The drive to put autonomous vehicles on the market has sped up over the last decade but that doesn’t mean self-driving cars will be truly road-ready anytime soon.
“We are way far from that level where a machine can drive like humans in any conditions,” said Amir Khajepour, a professor of mechanical and mechatronics engineering at the University of Waterloo.
“Whether that will happen in my lifetime, I’m not sure.”
In 2016, Ontario launched its Automated Vehicle Pilot Program. It recently expanded guidelines to allow some self-driving vehicles to be tested on certain roads without the help of someone behind the wheel.
The changes allow for a passenger in the vehicle or a remote operator, but there are still big hurdles to overcome.
The biggest, according to Khajepour, is making machines that mirror brain functioning when we drive, and that is far from easy. Add in debates about insurance and ethics, and it’s clear there’s a lot more to the industry than just technology.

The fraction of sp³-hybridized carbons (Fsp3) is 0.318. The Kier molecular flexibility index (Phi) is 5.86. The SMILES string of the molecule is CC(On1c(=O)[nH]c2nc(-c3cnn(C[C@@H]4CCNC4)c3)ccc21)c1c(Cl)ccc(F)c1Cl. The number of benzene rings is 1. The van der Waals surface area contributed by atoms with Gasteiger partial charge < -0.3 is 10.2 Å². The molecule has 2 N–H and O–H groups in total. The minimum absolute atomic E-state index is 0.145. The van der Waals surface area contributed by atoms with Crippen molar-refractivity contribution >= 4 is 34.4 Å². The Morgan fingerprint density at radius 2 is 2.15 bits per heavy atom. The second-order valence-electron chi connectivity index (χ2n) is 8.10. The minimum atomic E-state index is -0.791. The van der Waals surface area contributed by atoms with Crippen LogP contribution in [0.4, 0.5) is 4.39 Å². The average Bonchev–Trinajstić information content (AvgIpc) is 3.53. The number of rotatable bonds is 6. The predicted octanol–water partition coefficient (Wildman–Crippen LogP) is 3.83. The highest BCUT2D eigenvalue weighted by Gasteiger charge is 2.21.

“When we drive, we draw from many other experiences we have in our lives,” said Khajepour.
Programming robots to react to real world situations has been a challenge and is inherently linked to safety, says Steve Waslander, an associate professor at the University of Toronto Institute for Aerospace Studies specializing in AI perception.
“Where they still seem to be blocked is in … all the rare events, the weird situations, the infinite variety of the human world,” he said.